Q. Take Me Apart was named one of People Magazine’s Best Books of Summer, and praised for its cool style and fast pace by Publisher’s Weekly. What do you think made Take Me Apart stand out?
Sara: I think there are many reasons a reader might connect with a book, so I don’t want to speak for readers, but part of my motivation in writing the book was to write a suspense novel that had a gripping plot but also addressed larger issues about gender, memory, art, and fame. I also wanted to create a thriller with a nuanced representation of mental illness, where illness wasn’t just a plot device but something that affected characters’ lives in specific and complicated ways.
Q. You’ve taught writing at USC and UPenn. What are some of the most important lessons you teach your students?
Sara: I love teaching—I absolutely learn a lot from my students, and the act of teaching itself is also really generative for me, since it pushes me to imagine things from different angles so that I can better explain them to students. I try to tailor my lessons to individual students’ needs, so they change a lot from course to course. I often emphasize revision as part of the creative process.
College students are used to churning assignments out quickly, because they have to, but writing fiction requires you to sit with your ideas and think about what you really want to accomplish with a story. Getting used to the pain of that self-examination is important for any writer. Observation, analysis, revision—these are skills that I think creative writers are especially well-equipped to teach, and that can help students a lot even beyond their writing pursuits.
Q. You and your dog like to give reading recommendations. What makes for a great read, from Wilkie’s point of view?
Sara: Wilkie gives his seal of approval to a wide variety of books. I love books that feel fully immersive—whether it’s immersing you in a setting or a character’s psychology or a plot or a unique way of writing. Some books I have read recently and loved are: Megha Majumdar’s A Burning, David Heska Wanbli Weiden’s Winter Counts, Brit Bennett’s The Vanishing Half, Frances Cha’s If I Had Your Face, Janelle Brown’s Pretty Things, and Elizabeth Little’s Pretty as a Picture. But there have been so many great books published this year. I worry that some wonderful ones have fallen through the cracks with the pandemic, so I hope that people are able to continue finding those books that maybe got a little overlooked.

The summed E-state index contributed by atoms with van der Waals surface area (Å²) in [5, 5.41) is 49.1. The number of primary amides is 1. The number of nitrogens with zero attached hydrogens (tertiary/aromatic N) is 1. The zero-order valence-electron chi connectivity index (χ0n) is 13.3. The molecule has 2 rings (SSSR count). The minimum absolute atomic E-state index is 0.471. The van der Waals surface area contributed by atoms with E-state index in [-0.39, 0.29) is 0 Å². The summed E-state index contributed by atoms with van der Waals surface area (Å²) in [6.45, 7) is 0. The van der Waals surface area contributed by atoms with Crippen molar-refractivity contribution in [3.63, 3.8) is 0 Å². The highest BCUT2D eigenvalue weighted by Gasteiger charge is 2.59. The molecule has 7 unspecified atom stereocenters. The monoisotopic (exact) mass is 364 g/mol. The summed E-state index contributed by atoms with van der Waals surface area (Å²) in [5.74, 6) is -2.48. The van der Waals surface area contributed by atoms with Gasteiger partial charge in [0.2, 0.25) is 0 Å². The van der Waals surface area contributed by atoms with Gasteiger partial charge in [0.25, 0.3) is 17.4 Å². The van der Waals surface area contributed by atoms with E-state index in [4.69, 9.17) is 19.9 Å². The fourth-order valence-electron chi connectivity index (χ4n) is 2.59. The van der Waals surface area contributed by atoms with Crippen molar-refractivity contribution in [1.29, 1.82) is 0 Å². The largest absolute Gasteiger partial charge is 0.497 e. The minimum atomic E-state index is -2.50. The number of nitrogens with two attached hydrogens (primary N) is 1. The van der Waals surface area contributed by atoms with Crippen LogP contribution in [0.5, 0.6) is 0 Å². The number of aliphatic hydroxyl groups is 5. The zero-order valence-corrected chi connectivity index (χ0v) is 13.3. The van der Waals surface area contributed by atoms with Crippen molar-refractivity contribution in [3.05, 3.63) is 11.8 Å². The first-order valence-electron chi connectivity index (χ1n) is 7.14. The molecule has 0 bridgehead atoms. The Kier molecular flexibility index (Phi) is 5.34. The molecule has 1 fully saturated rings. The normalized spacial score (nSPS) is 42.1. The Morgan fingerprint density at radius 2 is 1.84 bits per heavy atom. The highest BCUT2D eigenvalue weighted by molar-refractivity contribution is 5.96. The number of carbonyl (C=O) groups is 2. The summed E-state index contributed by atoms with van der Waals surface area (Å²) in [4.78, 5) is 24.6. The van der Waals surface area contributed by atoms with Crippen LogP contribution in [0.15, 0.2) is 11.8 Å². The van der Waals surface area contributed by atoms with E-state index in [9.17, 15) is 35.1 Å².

I’m thinking, for example, of books like Rachel Harrison’s The Return, Amy Jo Burns’s Shiner, Kate Milliken’s Kept Animals, C Pam Zhang’s How Much of These Hills Is Gold, Andrea Bartz‘s The Herd—March/April releases that have certainly gotten lots of praise, but I think they deserve even more!
Q. How have your PhD in English and love of art affected your writing? What other interests do you bring in for your projects?
Sara: Doing a PhD in English, I learned to think about how stories are structured in a very analytical way, which has been really useful for my writing. My academic research and my creative writing are very different in many ways, but for me there’s an aspect of apprenticeship that comes with reading so many books and spending so much time thinking about the history of narrative.
As for my interests—honestly, I can be interested in almost anything. I am easily fascinated and love research in all forms. I like to disappear down chains of Wikipedia entries or super-specific sub-Reddits, because I love seeing the communities that form around very specific interests. So in writing Take Me Apart, I spent hours reading about different Northern California tree species, or club exhibitions in 1980s Manhattan, or so on. The information doesn’t always make it directly into the book, but it helps me fully get into the world of the book.
Q. What are you working on next?
Sara: My next book, which is coming out with my same wonderful publisher, MCD. I don’t want to say too much about it yet, but it is a blend of suspense and horror, and it’s a project I’ve been thinking about for many years now, so it’s exciting to see it start to come together.
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